TO Day 93 – Cloudy Buffet
mount height at Androscoggin River
Early Spruce Camp at General Tso Mosquito Camp
AT miles: 13.9
Total mileage: 1904.9
Altitude change: Gain of 2621 feet, loss of 6545 feet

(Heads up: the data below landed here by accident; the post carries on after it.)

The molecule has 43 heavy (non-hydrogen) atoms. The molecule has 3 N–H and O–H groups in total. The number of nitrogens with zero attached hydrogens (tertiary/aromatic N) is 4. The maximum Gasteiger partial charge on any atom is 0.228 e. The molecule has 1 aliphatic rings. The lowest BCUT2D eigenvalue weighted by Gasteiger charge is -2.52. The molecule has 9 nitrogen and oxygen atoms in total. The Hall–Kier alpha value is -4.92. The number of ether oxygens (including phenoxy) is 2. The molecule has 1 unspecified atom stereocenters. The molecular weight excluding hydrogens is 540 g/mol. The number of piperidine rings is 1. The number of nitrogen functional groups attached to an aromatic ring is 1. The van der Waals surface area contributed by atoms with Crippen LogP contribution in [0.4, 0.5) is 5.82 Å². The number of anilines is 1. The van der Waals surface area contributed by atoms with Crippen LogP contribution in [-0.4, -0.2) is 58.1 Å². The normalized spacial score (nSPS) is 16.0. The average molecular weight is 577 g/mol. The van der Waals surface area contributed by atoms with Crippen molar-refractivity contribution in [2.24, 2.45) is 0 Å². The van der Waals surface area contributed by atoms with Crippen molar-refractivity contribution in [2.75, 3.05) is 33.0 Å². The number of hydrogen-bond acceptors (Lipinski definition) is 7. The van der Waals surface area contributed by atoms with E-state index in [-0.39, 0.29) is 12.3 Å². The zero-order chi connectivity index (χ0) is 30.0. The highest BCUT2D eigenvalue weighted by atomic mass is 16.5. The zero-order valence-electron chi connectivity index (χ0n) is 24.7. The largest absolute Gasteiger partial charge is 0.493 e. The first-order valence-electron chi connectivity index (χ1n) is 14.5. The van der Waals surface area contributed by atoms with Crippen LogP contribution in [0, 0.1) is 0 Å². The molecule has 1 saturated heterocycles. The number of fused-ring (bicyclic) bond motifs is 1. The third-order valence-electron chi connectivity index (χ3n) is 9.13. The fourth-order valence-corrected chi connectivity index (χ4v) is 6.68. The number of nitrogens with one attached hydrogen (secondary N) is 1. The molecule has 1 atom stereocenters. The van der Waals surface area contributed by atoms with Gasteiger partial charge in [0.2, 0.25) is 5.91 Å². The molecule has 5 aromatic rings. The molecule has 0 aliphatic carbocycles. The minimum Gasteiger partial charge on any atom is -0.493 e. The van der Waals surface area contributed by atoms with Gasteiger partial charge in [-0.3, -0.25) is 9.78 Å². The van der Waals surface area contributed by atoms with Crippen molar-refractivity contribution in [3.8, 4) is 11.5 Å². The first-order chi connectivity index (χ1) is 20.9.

As much as I hate to say it, I’m ready to end all this hard stuff. The Whites lived up to the hype in their greatness and difficulty, there’s no doubt about it, and I’m grateful for that. It has been fun, and admittedly frustrating, to get my ass kicked so often and thoroughly by those mountains. Incredibly rugged views and trails were worth it, real highlights of the AT, but I got tired. And I think most of all, I miss the routine and rhythm of the easier days, when I could wake up, have lunch and go to bed at the same time every day with 25-30 miles under my belt. Strict camping regulations and unstable weather have swept away any semblance of “normality”, and it has been an exciting challenge in many ways. However, when I’m worn and raw, as the trail grind will inevitably make me feel, having a routine to use as a crutch is such a comfort. I’ve started to miss that kickstand, and I’m willing to turn cruise control back on, if only for a day or two. No camping restrictions, no demanding weather conditions. Heck, the trail can be tough, but I just want to have lunch at an appropriate time rather than when a rain break allows. As I emerged from the last of the great peaks of the White Mountains today, I still felt a long way from the next cruising day. Maine is getting closer, but almost feels farther away. There are still plenty of notoriously difficult trails to ride, but I’m a little closer than I was when I woke up this morning. With uncertain weather ahead and a close of fire to navigate, that must be enough. One step at a time, I head north.